We made it. It was a long, arduous journey, filled with wrong turns, hospitals that turned out to be supermarkets and time spent stranded in Australian national parks. Three months later, however, we've finally arrived at our destination: Google maps is back on the iPhone.
In his New York Times review of Google Inc.'s new free app, David Pogue describes Apple Inc.'s failed foray into navigation: "For a company that prides itself on flawless execution, it was quite a detour."
It was a worthwhile detour. We've learned some important lessons over these strenuous weeks.
First, it's not always best to have the newest gadget. Those who waited in long lines for the iPhone 5 scoffed at their Luddite friends who failed even to update to iOS 6. But vintage can be fashionable in technology, too.
Second, there is a downside to spontaneity. It's sometimes wise to think about where you want to go before you're stranded on a street corner, unable to get there because the little screen in your hands can't figure out what city you're in. An e-mail, a printout or -- dare I say it -- a paper map can come in handy.
Last, and most important, Apple is not perfect. The week after the Apple Maps launch, Chief Executive Officer Tim Cook issued a rare public apology, in which he suggested downloading alternative map apps from competitors (making a few friends in the process). The manager who supervised the maps project got the boot. Cook was still apologizing a few weeks ago when he told Bloomberg Businessweek's Josh Tyrangiel: "We set out to give the customer something to provide a better experience. And the truth is it didn’t live up to our expectations. We screwed up."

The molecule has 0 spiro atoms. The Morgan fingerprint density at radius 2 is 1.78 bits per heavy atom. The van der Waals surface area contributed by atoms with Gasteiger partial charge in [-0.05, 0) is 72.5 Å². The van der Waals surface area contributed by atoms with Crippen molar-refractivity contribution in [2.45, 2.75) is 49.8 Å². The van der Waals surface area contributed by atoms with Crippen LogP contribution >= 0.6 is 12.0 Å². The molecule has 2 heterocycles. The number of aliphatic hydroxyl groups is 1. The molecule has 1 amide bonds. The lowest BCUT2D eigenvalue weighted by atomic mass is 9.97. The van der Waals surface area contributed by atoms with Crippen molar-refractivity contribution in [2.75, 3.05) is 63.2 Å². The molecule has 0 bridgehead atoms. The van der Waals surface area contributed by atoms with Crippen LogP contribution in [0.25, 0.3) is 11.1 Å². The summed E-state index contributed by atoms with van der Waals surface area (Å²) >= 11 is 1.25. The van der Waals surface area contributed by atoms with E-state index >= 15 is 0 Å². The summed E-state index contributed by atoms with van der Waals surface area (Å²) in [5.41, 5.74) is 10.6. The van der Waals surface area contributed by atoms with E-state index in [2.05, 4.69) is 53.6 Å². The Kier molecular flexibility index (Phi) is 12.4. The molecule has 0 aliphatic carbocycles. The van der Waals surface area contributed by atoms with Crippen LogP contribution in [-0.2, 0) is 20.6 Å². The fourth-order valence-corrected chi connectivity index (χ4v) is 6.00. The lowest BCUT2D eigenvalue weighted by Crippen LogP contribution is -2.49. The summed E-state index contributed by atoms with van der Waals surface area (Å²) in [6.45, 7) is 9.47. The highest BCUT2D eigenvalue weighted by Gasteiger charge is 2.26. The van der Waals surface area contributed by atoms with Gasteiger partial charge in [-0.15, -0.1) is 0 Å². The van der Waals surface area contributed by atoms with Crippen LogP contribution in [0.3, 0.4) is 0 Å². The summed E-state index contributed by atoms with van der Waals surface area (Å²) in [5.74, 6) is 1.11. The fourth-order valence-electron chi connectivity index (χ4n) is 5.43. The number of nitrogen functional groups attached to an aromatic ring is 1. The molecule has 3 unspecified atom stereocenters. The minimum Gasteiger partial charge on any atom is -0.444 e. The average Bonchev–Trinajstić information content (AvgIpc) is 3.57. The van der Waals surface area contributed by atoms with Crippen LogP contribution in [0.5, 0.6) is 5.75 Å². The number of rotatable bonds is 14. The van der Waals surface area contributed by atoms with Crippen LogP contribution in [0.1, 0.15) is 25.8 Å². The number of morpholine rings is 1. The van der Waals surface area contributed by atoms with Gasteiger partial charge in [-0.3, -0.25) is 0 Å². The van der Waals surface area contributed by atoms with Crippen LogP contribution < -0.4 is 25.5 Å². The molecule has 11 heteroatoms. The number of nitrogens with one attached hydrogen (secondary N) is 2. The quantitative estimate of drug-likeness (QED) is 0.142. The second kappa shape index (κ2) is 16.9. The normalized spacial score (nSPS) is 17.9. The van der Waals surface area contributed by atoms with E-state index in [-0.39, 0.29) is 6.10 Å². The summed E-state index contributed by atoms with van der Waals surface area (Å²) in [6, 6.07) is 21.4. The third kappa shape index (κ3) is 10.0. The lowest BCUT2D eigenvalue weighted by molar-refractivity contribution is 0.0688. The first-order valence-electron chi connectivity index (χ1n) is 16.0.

There's a concept in psychology called the "pratfall effect." Put simply, we like competent people more than incompetent people, but the people we like best are competent people who occasionally falter. The classic pratfall experiment shows how individuals find a competent person who spills coffee on himself more attractive than a competent person without slippery fingers.
So Apple Maps may enable Apple Inc. to benefit from the pratfall effect. Of course, iPhones are not people. But that's not to say Apple doesn't want us to think of them as such. Every curse we shouted at our bite-size screens for not knowing that Shakespeare's birthplace exists -- and Woolworth's no longer does - - may have made us just a little more likely to be friends with Siri.
(Zara Kessler is an assistant editor and producer for Bloomberg View. Follow her on Twitter.)
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